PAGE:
5 Interview Practices You Should Stop Using Now!
I have changed employers enough in my lifetime to have experienced several different types of interviewing practices. Not to brag, but I’ve seen it all! While I’ve usually left an interview with a sound inclination of whether I could expect a callback, some interviews left me with the feeling of relief when the company didn’t call to offer me the position. Unfortunately, many interviewers assume that prospective employees are in dire need of employment – and while that may be true in some instances, a formal interview is as much for the prospect’s view and feel for the company and its culture as it is their fit for the team.
What practices do candidates like the least?
5. Terrible Interview Questions
Knowing the most impactful questions to ask during the interview process can be tricky. Specific questions seem to be standard: “Tell me about yourself” or “We have several interested candidates, why should we hire you?” While they seem innocent enough, they can come across incorrectly to the interviewee, perhaps telling them why they don’t want to work for your company. Questions that probe a little deeper into who the candidate is will likely provide a clearer picture of how they operate at work and what motivates them to perform. For example, “What is it that caught your eye about the job description?”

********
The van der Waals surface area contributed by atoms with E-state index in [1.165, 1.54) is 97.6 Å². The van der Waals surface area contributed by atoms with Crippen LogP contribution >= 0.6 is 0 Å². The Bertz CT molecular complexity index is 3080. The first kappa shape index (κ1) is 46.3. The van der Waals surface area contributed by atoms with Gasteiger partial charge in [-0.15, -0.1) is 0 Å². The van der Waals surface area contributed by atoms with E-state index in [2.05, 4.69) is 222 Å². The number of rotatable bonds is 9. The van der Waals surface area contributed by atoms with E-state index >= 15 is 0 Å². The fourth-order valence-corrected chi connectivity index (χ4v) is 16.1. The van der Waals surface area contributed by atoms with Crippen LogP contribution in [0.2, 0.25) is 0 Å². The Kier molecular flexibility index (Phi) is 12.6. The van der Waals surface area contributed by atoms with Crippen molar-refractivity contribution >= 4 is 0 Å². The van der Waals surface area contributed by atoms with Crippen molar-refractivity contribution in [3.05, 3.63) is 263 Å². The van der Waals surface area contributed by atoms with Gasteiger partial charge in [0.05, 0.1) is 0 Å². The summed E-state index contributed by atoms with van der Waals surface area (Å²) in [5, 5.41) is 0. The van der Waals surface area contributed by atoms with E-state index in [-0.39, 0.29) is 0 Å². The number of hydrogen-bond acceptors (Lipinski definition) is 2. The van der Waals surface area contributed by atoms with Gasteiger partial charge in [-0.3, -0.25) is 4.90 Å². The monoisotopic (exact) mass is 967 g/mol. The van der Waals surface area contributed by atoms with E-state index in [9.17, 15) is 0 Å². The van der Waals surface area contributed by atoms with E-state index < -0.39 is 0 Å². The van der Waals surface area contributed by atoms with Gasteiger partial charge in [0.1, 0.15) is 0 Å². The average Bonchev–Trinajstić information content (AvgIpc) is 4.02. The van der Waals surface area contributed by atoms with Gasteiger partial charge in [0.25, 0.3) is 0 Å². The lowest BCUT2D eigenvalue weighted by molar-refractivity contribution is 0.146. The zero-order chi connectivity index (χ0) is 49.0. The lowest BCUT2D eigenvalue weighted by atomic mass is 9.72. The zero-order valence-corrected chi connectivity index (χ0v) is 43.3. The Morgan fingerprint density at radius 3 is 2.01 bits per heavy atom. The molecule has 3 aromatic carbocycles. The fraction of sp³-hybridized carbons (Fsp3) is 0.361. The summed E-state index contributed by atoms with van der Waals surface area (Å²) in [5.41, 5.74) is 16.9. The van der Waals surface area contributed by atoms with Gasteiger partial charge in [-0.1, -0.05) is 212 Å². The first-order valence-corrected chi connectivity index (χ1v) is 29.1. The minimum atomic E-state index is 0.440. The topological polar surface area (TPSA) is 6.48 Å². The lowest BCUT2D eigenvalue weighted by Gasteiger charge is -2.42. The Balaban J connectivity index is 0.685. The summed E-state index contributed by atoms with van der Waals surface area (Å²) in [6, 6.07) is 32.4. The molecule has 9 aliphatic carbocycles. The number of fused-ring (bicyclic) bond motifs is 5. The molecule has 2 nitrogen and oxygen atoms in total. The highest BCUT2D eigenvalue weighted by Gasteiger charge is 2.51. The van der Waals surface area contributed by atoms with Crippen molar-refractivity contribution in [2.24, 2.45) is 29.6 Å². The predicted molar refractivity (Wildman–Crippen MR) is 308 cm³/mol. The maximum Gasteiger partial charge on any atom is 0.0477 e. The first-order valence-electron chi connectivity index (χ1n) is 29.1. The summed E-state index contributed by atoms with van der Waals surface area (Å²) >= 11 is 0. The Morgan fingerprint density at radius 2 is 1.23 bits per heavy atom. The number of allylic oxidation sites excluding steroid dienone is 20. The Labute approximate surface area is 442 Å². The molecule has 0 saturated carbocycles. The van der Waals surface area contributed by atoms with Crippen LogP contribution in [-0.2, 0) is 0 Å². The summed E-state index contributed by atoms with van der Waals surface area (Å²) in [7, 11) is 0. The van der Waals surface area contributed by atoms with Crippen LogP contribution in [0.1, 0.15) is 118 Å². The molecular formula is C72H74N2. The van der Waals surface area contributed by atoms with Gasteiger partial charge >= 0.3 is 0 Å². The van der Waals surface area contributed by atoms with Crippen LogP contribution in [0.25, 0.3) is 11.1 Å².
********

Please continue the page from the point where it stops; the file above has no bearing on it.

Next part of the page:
4. Asking Questions about Personal or Sensitive Information
Indeed, there are behaviors that we all recognize are not appropriate in the workplace. Sometimes even the seemingly innocent, best-intentioned interview questions can cross the line. Sure, you manage a busy office, but it is not okay to ask me if working overtime will affect my family. It’s also not acceptable to figure out when I graduated college or what my heritage might be. The EEOC has made these and similar questions illegal. So be sure you are familiar with what you can (and can’t) ask or discuss.
3. Senseless Chatter
While the conversation is a natural part of the interview process (and in many situations is the most natural way to get a feel for each other), both parties should keep extraneous conversations light and focused. Do not allow yourself to become distracted. There are plenty of nightmares regaled on the Internet where applicants tell of horrific behavior during interviews. Don’t become an Internet story.
2. Keeping your candidate waiting
More than likely, your candidate was on time – meaning they arrived slightly ahead of the scheduled time with you. Do not keep them waiting. Be prompt and respectful. If you realize you’re going to be late: let the applicant know. You asked them for the interview, respect them for honoring the commitment.
1. Having Biases
Of course, prospects always want to believe they have a chance at being hired – otherwise, why interview? However, whether intentionally or unintentionally, the interviewer’s pre-formed and unsupported biases can ruin the opportunity to select and hire the best candidate! Of course, we don’t mean to be biased; for various reasons, it’s something that just sort of happens. But when our personal views affect decisions, especially those without basis or fact-based foundations, we end up doing everyone a disservice. The way we perceive candidates is critical to fill the roles for which we are interviewing in the first place.
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